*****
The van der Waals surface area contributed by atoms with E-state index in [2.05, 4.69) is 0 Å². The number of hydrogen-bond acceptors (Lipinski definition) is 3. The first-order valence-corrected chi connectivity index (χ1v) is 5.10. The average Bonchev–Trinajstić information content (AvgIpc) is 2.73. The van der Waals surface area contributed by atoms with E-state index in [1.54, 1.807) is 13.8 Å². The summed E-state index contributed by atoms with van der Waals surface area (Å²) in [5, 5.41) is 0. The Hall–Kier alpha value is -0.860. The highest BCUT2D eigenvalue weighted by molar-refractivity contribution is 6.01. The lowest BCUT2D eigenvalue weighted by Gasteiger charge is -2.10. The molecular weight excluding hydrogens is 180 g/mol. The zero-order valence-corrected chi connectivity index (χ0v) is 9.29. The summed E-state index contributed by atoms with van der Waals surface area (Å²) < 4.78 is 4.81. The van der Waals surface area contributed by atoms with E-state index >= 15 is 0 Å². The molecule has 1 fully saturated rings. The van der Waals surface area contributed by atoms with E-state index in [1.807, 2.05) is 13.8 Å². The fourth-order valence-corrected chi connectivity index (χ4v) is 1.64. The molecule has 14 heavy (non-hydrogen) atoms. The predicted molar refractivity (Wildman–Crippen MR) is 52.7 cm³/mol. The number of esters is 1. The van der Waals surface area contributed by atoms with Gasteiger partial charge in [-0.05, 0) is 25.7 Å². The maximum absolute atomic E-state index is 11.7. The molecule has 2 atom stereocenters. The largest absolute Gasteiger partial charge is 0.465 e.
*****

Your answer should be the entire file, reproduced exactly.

The van der Waals surface area contributed by atoms with E-state index in [2.05, 4.69) is 0 Å². The number of hydrogen-bond acceptors (Lipinski definition) is 3. The first-order valence-corrected chi connectivity index (χ1v) is 5.10. The average Bonchev–Trinajstić information content (AvgIpc) is 2.73. The van der Waals surface area contributed by atoms with E-state index in [1.54, 1.807) is 13.8 Å². The summed E-state index contributed by atoms with van der Waals surface area (Å²) in [5, 5.41) is 0. The Hall–Kier alpha value is -0.860. The highest BCUT2D eigenvalue weighted by molar-refractivity contribution is 6.01. The lowest BCUT2D eigenvalue weighted by Gasteiger charge is -2.10. The molecular weight excluding hydrogens is 180 g/mol. The zero-order valence-corrected chi connectivity index (χ0v) is 9.29. The summed E-state index contributed by atoms with van der Waals surface area (Å²) < 4.78 is 4.81. The van der Waals surface area contributed by atoms with E-state index >= 15 is 0 Å². The molecule has 1 fully saturated rings. The van der Waals surface area contributed by atoms with E-state index in [1.807, 2.05) is 13.8 Å². The fourth-order valence-corrected chi connectivity index (χ4v) is 1.64. The molecule has 14 heavy (non-hydrogen) atoms. The predicted molar refractivity (Wildman–Crippen MR) is 52.7 cm³/mol. The number of esters is 1. The van der Waals surface area contributed by atoms with Gasteiger partial charge in [-0.05, 0) is 25.7 Å². The maximum absolute atomic E-state index is 11.7. The molecule has 2 atom stereocenters. The largest absolute Gasteiger partial charge is 0.465 e.